Since then, I’ve taken it on dozens of trips, and have subjected it to muddy outdoor worksites for hours on end. It’s held up to everything remarkably well, and has been one of the most well-built and thoughtfully designed bags I’ve had the pleasure of using. The main compartment perfectly fits a laptop and a few packing cubes, and the water bottle pocket is right in the center of the bag, keeping it from weighing too heavily on one shoulder. The zippers feel great, and I absolutely love the orange color I got it in, as well as how tough the material feels. Overall, it feels like it strikes the perfect balance: it’s tough (and light) enough for prolonged outdoor use, while still being classy enough to tote your laptop and lunch to the office. — Mitchell Clark, news writer
Tom Bihn Synapse 25
The main compartment of this backpack perfectly fits a laptop and a few packing cubes, and the water bottle pocket is right in the center of the bag, keeping it from weighing too heavily on one shoulder.
at Tom Bihn
Timbuk2 Custom Prospect Laptop Backpack
I see I’m not the only person with a Timbuk2 bag, so I’ll just join the chorus to recommend my personal bag, the Custom Prospect Laptop backpack. It has a good-sized laptop flap (Timbuk2 advertises a 15-inch screen fit, and it’s always held my MacBook Airs comfortably), a spacious interior, and a handy flap up top that lets you add a little extra space to the interior of the bag. I’ve had mine for nearly seven years, even using it for my weekly grocery store runs, and it’s held up like a champ throughout. Plus, with this bag, you can personalize it with your favorite colors or reflective material. —Jay Peters, news writer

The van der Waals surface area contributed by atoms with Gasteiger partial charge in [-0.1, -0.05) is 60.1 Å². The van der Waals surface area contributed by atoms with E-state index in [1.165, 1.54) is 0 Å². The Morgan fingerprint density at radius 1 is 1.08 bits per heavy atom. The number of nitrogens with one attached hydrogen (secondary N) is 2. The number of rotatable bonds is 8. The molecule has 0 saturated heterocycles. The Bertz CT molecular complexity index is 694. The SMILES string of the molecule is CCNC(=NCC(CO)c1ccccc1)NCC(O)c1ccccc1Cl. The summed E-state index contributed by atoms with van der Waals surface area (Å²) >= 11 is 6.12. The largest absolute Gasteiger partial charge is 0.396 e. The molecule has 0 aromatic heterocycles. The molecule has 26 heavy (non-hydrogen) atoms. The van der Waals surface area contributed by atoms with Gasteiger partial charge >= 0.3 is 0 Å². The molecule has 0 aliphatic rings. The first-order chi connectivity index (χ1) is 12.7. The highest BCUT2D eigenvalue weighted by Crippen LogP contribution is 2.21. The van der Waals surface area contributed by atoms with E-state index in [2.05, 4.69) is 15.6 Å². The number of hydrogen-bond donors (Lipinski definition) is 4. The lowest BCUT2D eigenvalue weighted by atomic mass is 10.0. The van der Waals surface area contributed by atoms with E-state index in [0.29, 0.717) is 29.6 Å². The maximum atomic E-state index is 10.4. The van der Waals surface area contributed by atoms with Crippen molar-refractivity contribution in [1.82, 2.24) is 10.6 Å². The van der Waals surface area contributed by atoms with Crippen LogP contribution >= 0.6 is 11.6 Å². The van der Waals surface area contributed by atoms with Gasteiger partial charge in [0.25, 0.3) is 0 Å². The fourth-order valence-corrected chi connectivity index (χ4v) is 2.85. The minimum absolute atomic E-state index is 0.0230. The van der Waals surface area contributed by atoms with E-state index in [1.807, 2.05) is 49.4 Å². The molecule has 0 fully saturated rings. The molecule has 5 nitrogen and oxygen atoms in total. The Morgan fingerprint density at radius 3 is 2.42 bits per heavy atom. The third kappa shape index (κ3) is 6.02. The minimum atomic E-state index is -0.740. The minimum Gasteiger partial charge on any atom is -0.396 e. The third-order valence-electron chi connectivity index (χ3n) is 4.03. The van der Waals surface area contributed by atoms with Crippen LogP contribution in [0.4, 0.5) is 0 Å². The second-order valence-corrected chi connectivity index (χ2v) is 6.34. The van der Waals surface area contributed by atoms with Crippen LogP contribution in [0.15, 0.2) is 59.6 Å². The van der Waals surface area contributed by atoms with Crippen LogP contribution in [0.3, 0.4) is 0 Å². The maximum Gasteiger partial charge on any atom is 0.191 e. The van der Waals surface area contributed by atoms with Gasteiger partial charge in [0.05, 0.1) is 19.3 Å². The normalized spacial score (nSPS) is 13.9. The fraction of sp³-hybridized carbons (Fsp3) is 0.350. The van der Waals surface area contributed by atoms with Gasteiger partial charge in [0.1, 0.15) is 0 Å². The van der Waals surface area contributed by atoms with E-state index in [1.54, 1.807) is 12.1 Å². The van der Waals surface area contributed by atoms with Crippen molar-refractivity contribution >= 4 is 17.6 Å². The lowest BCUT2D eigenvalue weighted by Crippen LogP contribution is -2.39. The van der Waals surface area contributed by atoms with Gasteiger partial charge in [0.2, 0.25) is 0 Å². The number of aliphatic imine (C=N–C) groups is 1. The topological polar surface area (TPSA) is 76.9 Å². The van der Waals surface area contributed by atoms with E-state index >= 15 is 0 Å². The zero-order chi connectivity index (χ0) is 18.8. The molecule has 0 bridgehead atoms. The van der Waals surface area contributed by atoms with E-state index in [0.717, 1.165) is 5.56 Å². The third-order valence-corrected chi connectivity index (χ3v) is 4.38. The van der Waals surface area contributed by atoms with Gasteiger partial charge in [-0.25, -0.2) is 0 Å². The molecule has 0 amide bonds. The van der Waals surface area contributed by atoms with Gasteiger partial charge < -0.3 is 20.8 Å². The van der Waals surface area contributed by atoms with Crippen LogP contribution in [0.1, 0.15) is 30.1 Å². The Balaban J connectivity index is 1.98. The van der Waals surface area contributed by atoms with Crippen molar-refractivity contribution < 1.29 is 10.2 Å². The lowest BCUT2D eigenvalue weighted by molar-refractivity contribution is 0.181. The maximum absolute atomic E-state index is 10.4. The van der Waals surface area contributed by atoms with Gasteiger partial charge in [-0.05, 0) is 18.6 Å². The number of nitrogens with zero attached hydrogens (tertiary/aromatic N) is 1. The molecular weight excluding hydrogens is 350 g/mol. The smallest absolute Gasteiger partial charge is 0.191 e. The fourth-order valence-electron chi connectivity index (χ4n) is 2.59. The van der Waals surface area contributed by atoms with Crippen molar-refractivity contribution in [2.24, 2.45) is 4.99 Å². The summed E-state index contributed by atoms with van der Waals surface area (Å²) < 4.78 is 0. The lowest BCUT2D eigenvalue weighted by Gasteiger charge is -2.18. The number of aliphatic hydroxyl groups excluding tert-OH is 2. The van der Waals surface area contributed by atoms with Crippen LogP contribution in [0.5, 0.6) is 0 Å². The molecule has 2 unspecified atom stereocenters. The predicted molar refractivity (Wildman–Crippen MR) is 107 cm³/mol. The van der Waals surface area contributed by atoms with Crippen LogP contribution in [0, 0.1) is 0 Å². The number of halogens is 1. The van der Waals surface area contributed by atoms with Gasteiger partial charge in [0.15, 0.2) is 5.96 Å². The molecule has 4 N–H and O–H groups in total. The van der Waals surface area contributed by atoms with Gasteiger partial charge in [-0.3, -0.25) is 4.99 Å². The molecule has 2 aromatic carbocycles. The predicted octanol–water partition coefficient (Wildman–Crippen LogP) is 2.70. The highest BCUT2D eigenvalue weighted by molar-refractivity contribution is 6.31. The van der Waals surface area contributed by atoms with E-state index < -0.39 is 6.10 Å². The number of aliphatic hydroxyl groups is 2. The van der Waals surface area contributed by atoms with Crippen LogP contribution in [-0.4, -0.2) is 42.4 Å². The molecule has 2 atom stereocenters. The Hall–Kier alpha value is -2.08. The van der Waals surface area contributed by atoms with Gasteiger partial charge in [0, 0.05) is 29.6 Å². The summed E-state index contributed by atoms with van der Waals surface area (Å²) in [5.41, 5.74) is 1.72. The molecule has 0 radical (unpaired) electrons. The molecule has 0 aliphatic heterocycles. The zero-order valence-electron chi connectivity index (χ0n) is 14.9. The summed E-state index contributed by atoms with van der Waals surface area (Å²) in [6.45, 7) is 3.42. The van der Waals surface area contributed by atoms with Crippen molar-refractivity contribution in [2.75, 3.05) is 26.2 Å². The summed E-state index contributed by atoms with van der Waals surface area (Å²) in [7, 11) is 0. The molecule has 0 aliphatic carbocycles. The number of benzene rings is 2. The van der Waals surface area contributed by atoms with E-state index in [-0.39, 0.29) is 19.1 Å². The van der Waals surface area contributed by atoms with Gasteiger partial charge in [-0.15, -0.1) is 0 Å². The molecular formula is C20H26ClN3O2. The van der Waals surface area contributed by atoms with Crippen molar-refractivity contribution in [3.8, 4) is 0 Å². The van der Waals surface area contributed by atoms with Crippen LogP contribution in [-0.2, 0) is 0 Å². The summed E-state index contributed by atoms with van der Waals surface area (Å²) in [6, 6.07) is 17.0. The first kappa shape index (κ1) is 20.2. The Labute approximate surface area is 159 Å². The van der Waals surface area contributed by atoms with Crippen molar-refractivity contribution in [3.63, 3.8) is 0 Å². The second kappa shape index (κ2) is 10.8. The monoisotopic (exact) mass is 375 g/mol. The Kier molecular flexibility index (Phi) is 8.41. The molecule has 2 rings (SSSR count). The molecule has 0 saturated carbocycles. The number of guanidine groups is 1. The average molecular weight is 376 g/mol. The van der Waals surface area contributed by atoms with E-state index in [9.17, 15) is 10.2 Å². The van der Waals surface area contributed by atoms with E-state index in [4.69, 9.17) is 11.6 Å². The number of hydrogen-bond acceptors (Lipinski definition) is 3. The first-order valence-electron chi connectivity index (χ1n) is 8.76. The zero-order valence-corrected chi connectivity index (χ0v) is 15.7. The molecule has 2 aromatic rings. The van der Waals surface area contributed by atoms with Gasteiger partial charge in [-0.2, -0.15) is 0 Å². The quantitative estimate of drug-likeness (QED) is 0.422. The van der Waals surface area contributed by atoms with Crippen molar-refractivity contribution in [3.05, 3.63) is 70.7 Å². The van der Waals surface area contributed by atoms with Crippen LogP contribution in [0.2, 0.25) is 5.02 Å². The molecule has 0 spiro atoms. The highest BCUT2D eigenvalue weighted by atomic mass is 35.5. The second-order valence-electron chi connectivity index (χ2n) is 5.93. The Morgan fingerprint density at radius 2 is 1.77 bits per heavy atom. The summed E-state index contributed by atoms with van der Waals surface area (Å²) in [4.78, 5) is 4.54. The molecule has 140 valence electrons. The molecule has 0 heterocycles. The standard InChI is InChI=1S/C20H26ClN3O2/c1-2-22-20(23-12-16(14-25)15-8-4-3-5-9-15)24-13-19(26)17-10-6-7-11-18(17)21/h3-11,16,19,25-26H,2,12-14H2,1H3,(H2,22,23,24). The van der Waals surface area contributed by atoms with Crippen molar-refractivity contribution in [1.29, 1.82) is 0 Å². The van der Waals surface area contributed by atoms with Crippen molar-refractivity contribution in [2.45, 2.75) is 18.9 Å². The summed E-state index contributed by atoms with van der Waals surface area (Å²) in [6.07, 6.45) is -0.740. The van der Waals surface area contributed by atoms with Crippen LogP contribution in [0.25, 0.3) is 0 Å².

Black Diamond Creek Transit 32
A couple of years ago, I picked up the Black Diamond Creek Transit 32 for what once was my daily commute downtown. While I wish it looked a bit more professional at times — most Black Diamond equipment is built for the climbing crag, not the cubicle — I’ve always appreciated it for its relative simplicity and the sheer amount of gear it can carry. The 32-liter pack takes a cue from the company’s ultra-durable haul bags, and as such, it’s made with a waterproof shell and ballistic nylon that can take a bit of a beating (I’ve tested this). It also features a cushioned, 15-inch laptop compartment on the rear, a zippered top lid, and separate bottom compartment where I can stash my gym clothes, running attire, and — yes — a decrepit pair of climbing shoes for those times when I decide to take it bouldering outside the city limits. — Brandon Widder, senior editor, commerce